Menstrual Hygiene Management (MHM): Empowering Change, Empowering Lives

Our MHM initiatives have yielded impactful outcomes, reaching communities at critical junctures. Our vision to spearhead a national MHM movement by 2030 gains momentum through collaborations with local, district and national stakeholders. Providing women-friendly sanitation facilities and distributing hygiene kits during emergencies have been cornerstones of our efforts benefiting thousands of households directly. Our engagements during emergencies, such as floods, have provided essential support to adolescent girls and women, ensuring their dignity and well-being amid challenging circumstances.

Our institutional relationships and alliances demonstrate our dedication to menstrual hygiene. Our commitment to this cause is unwavering as we continue to be official partners of Menstrual Hygiene Day and as proud members of the MHM Alliance and WASH United.

As part of the humanitarian response to the floods in Sindh and Balochistan, our preventive action made hygiene kits made available to 13,313 families. In keeping with our all-encompassing strategy, we have also set up seven handwashing stations in schools, demonstrating our dedication to encouraging good hygiene among the next generation.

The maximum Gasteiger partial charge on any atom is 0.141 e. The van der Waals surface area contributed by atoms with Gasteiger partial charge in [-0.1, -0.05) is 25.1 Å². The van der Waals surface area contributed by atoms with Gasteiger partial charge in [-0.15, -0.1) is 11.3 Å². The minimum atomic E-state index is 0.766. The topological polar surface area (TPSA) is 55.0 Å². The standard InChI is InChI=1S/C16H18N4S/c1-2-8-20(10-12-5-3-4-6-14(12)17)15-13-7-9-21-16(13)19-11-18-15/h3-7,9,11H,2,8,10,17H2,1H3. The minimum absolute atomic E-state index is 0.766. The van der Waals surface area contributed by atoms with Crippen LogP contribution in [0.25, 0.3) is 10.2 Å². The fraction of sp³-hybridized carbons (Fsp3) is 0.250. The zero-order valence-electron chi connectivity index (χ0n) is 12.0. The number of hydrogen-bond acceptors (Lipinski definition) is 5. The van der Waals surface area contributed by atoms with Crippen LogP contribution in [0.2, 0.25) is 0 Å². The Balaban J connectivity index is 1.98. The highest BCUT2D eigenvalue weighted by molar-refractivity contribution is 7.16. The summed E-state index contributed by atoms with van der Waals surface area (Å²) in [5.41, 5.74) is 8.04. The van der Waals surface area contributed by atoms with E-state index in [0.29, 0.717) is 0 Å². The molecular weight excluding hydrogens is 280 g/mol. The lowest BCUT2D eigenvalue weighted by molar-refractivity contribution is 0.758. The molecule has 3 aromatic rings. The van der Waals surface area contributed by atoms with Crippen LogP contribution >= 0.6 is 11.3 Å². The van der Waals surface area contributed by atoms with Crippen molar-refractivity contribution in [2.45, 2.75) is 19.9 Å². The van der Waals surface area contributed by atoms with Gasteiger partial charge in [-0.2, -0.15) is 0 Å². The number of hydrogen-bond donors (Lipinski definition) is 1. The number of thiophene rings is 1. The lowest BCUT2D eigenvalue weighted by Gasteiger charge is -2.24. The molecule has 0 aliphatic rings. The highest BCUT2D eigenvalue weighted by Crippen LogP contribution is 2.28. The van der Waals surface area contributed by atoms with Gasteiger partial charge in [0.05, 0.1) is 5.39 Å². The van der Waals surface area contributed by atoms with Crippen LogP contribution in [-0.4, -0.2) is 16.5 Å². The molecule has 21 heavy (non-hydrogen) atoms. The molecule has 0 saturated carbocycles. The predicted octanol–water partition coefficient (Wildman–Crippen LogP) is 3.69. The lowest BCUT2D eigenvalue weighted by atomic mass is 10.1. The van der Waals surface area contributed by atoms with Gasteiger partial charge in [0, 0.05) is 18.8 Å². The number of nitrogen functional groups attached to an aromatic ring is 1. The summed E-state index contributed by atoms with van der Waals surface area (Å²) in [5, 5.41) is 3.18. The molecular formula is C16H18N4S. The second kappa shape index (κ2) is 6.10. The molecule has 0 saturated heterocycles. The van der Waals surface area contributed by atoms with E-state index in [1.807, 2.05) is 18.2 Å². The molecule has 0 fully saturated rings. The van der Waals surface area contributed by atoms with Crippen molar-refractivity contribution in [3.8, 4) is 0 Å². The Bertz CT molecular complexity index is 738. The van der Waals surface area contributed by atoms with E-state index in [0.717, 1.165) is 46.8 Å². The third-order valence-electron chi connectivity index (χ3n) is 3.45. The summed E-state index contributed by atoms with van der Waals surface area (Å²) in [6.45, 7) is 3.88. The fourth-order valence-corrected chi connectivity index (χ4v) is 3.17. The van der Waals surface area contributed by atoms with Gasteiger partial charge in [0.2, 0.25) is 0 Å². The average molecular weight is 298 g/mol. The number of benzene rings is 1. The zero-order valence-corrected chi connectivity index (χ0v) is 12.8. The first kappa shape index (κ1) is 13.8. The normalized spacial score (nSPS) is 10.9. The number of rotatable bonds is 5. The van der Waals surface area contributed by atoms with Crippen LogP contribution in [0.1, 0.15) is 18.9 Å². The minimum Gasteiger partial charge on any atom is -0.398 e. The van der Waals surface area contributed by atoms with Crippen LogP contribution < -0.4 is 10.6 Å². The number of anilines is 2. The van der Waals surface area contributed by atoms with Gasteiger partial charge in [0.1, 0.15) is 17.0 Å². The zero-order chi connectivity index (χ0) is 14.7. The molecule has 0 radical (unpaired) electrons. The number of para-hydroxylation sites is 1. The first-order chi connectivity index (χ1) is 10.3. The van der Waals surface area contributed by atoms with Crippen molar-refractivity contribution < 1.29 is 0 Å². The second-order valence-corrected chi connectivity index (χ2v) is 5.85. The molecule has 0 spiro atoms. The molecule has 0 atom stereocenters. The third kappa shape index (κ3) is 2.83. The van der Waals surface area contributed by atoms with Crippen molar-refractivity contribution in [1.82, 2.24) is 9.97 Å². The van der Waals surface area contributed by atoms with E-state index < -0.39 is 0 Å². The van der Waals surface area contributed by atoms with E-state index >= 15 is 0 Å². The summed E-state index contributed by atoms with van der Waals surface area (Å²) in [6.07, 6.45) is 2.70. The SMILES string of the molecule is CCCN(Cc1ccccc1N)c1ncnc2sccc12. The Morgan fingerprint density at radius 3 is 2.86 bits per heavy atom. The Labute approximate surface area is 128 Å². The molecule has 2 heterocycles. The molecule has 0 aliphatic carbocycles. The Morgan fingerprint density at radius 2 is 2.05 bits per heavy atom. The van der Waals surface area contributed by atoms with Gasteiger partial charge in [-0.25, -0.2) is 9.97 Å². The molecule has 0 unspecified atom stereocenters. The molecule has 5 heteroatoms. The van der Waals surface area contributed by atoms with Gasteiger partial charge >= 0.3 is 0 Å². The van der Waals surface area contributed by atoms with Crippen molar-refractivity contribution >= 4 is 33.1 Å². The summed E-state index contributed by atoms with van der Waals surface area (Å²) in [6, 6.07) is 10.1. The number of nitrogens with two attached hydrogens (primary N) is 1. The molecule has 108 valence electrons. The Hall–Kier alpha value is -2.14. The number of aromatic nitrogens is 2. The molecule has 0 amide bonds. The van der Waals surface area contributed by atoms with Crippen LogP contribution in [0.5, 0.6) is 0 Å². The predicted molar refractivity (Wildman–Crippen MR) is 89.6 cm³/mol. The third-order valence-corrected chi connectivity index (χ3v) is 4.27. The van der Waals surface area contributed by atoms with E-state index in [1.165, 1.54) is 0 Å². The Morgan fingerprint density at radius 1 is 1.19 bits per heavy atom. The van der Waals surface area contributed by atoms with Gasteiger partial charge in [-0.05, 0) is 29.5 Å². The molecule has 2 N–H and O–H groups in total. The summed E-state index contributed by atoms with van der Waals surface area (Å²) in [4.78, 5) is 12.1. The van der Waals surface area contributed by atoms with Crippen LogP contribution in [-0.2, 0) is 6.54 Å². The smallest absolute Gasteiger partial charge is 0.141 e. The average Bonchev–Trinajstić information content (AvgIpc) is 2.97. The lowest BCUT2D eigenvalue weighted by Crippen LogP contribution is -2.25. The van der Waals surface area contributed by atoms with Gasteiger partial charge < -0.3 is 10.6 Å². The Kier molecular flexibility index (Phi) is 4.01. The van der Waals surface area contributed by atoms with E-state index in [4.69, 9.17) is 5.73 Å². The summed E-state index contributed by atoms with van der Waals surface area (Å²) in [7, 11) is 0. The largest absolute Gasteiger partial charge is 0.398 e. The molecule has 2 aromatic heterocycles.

Highlights of Post flood 2022 WASH services

DescriptionNo of

families

No. of

Beneficiaries

Hygiene Services (Hygiene, Dignity, Household Kits)272,1481,022,489
Water Schemes (PAUL Filters, Hand pump, Bladders, Trucking, Tanks, Treatment Plants, Schemes, Chlorine Tabs)51,4941,757,387
Sanitation Schemes (Toilets, Wetland)10,484602,140

Impact Assessment Finding in HANDS Intervention Social Determinants Assessment of the WASH Program

Improved sanitation with diarrhea

The Use of improved sanitation reduces the cases of diarrhea (P value 0.004 * Significance Association).

Improved sanitation with handwashing